Your CV has only a few seconds to impress – not only recruiters, but also sorting software! Many companies now use these tools to make a first selection from the “stack” of resumes received via the Internet.
The use of the right keywords is crucial: it must be adequate, precise and strategic. In order to understand, you have to put yourself in the “skin” of a robot, and in that of a recruiter. It is the latter who determines what the software will look for and how it will be written. Here are some tips that should help you seduce them.
The CV must match the job advertisement.
- Read the title and description of the position to be filled and identify the key words: usually, the most important responsibilities are listed first.
- The required skills should appear in your CV, under the same heading: if the offer requires Word skills, write that you are proficient in Word, do not rely on the search software to deduce it from your years of experience in office automation.
- Use the current vocabulary of your field or sector of employment, and don’t hesitate to use other job offers or publications, forums, etc., to get the right terms and those used today.
- Be sure to write keywords in the same way as in the description, avoid acronyms (an MBA does not contain the word “administration” for a robot), unless the sector commands it, and use synonyms, for example: project management, project direction, project realization.
- Appropriate synonyms are essential for unsolicited applications. Consult offers in your field or sector and identify any combinations that describe your experience and skills.
- The better the “lexical” match between the CV and the offer, the more likely your CV will be selected.
Verbs and action words
Recruiters are looking for suitable candidates to perform tasks and duties. If they use a robot first, you must appear alive and active.
- Look for the verbs in the offer and make sure they are in your CV: recruiters want to know if you are able to manage, plan, organize, evaluate, develop and not “do development” and so on.
- Some offers seem to be written to facilitate the work of the recruiter and the selection software, take advantage of it.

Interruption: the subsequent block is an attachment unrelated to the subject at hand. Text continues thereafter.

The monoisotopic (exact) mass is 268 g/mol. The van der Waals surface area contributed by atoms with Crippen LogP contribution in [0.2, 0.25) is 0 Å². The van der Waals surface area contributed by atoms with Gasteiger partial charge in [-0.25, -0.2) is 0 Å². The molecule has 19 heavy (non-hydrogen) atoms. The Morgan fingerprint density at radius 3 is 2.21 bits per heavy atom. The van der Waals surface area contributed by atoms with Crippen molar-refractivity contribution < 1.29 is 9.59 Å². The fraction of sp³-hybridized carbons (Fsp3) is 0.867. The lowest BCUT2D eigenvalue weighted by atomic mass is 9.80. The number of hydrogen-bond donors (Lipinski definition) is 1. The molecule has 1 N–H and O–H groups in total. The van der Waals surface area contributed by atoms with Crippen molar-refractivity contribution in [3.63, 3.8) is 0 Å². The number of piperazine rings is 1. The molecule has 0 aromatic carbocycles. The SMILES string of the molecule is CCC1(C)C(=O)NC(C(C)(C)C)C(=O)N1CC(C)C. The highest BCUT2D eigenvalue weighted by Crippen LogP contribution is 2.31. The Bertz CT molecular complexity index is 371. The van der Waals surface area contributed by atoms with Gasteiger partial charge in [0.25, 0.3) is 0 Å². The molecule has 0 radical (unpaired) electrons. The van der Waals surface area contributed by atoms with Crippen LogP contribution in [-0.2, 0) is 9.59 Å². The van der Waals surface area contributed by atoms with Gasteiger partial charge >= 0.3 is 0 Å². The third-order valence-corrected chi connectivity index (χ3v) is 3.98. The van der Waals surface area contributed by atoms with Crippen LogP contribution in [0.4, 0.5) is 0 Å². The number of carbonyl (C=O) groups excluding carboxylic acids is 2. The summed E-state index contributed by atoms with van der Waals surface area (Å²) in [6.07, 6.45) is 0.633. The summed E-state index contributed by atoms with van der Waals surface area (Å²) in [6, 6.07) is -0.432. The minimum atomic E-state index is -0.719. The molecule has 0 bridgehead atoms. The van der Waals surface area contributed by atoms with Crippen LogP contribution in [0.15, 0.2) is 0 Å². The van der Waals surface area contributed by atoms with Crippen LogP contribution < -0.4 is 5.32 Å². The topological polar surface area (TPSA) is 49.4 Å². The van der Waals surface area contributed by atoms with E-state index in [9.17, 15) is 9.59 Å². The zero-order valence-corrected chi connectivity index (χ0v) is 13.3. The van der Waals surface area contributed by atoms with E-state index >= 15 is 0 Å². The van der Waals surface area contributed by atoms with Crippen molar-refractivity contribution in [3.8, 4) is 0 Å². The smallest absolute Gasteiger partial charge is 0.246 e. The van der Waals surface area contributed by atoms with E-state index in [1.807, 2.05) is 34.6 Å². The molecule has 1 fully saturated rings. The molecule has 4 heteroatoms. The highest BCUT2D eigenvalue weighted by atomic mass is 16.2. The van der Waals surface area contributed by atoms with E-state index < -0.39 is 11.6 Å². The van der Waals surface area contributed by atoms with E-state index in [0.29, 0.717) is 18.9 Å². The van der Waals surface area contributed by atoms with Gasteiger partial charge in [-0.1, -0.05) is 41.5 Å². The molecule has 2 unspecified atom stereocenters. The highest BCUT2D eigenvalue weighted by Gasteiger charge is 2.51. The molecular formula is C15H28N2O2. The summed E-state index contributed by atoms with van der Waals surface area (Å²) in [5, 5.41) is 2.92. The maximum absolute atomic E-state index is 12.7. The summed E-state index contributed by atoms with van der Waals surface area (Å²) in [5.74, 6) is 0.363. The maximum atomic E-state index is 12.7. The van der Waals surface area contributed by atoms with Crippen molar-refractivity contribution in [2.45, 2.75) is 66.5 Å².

- Think and write in competency terms: answer the question “I am capable of…” and add what corresponds to the suspension points. For example, replace “functional English” with “converse, read and write in English”.
- Avoid the classic words leadership, dynamism, teamwork and many others. Instead, use the words motivator, rallying, mobilizing and their variations in verb form if they are important skills for the offer.
The right keywords in the right places
The most important keywords should be placed in strategic locations. The software, and subsequently the recruiter, will interpret the position of the words in your CV.
- Words used in the job title should ideally be in a good position in your CV (your professional title, for example), while less important words can be found in the text (job description, training).
- Indicate at the beginning of your CV your field or sector of activity: you are an experienced programmer, but nowhere does the word “computer science” appear. Moreover, it is often the first keyword entered by a recruiter, which can define its importance in the selection process.
- Add a “Skills” section to your CV. This can contain important keywords related to an offer, which you can easily adapt to another offer (yes, you have to adapt your CV to each job offer!).
- Describe yourself in a few words and in a strategic and complete manner… recruiters may well keep your CV in their banks of candidates.
- Specify your headings to include key words: for example, your teacher will benefit from writing “Teaching Experience” rather than “Professional Experience”.
This work requires time, reflection and precision. It’s not just a matter of matching your resume to the ad of the day… it’s about getting an interview and hoping to be the “employee of the month”!